Originally published by Fortitude Magazine. http://www.fortitudemagazine.co.uk.
Canadian straight-edgers Liferuiner have returned. Their first full release since the Sons Of Straightedge EP, Future Revisionists is being touted as an elevation in direction, something the band are keen to highlight in their ‘Through The Eyes Of…’ series on Youtube; singer Johnny O’Callaghan talks about what sort of band they are, taking hate from people on the internet, constantly re-iterating that he wants people to think about things.
When a band goes through what Liferuiner have gone through (periods of dormancy, seismic lineup changes, fundamental shifts in focus), the events cannot help but bleed into the material. O’Callaghan is clearly a man with much to say, his desire to examine the core aspects of life leading him to irrepressibly dark places, questioning his worth as a man, and societies’ worth as an entity.
The opening lines of Vacant (made more poignant in watching the songs’ video) appear to be the singer addressing himself, almost calling himself out for being unable to fully realise his vision:
“Look there’s nothing inside of your heart
There are some things that you will never feel
Your life is a shot in the dark
Your cause is a failing appeal”
There is, in this, an overbearing negativity, a feeling of giving up, something borne across the record as a whole. Despite the implied positivity of both the bands’ intentions and thematic work, this is a grim, humourless ride.
The guitars have that marvellous early Swedish HC sound like worn drills, the bass sounds like the earth eating the mountains, the drums pounding with triumphant clarity. O’Callaghan’s vocals are, if a trifle limited, very competent and consistent. Tracks like Waivered Lives and Self-Purgatory show the band’s evolution from earlier material like 1990, growing into a much more wide-reaching musical force. The more abundant quiet sections show a band willing to take a real step back and allow the listener to reflect on the story, rather than simply battering them with a message.
Harvest/Famine is constructed of unyielding kung-fu flailing; the idea of this not kicking a pit off is harder to imagine. Instantaneous crowd-lifter Fissure is extremely likeable as well, ticking every box on the modern hardcore list (far-off distorted vocals/picked high octave line/half-speed beatdown into fast section/’we’re in this together’ etc), so reverential as to be open worship of the scene that birthed them. Feeling/Meaning sounds like the band’s most comfortable, natural habitat, and it would be interesting to hear them develop in this direction on further releases.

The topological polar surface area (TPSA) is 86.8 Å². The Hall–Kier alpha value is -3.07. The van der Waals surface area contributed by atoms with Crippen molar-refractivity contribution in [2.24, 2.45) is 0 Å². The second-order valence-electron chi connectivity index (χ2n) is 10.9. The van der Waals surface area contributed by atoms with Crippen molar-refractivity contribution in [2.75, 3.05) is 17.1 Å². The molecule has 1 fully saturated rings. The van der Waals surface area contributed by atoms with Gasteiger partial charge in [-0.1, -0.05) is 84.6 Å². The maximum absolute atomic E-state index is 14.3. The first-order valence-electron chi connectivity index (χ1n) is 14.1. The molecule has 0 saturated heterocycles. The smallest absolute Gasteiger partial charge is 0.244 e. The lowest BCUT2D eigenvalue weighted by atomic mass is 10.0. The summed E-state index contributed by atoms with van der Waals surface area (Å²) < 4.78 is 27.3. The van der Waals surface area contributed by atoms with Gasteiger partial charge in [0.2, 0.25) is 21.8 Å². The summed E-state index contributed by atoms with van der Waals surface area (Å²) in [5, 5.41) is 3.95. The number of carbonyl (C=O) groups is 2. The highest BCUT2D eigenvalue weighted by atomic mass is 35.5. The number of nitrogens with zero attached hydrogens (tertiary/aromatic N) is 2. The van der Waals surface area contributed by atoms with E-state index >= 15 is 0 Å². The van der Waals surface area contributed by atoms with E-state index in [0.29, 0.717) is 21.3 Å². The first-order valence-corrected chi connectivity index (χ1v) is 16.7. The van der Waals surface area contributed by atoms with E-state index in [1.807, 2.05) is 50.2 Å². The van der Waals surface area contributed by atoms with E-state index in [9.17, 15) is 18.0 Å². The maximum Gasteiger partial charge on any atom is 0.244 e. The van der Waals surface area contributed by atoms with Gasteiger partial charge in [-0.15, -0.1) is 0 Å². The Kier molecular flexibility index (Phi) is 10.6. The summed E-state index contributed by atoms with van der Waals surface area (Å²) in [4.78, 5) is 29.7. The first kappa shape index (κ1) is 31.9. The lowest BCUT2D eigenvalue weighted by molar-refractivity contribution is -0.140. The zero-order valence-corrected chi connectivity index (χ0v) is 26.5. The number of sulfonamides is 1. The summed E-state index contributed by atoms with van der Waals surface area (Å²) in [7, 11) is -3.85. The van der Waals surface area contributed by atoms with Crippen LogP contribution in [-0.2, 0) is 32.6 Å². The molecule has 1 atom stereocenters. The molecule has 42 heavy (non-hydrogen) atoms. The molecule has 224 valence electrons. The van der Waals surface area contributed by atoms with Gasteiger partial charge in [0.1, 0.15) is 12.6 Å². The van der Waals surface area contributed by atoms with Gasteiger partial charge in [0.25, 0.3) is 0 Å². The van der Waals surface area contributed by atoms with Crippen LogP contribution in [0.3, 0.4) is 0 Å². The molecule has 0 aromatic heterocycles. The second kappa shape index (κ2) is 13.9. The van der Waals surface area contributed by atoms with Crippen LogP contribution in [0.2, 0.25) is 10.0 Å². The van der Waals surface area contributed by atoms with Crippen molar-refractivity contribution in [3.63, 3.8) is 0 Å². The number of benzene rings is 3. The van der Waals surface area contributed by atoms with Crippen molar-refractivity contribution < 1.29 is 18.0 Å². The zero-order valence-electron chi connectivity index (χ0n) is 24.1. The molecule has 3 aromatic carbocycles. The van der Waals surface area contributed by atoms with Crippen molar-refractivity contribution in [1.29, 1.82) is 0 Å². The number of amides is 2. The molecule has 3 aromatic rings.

An imaginative blend of the old styles makes Future Revisionists a compelling listen for the most part. Using a single vocal approach for an album that seems so keen to stretch its wings seems a little short-sighted, especially given the breadth of the material on offer, another achievement considering there is nothing ground-breaking here. Lots of tips of the hat to older bands (Joy Division/Judge/Coalesce), buried beneath a sound that is assuredly Liferuiner’s own. Bonus points for the ultra-vascular verse riff on Dreamcatcher.
This is a well-produced, confident, well-meaning release from a band with something to say. Not the most elegant set of lyrics I’ve ever heard – there’s a lot bolted on awkwardly, and for a band so keen to say something, swearing is just plain lazy – but the intent of everything behind what’s going on makes it a trim, focused album.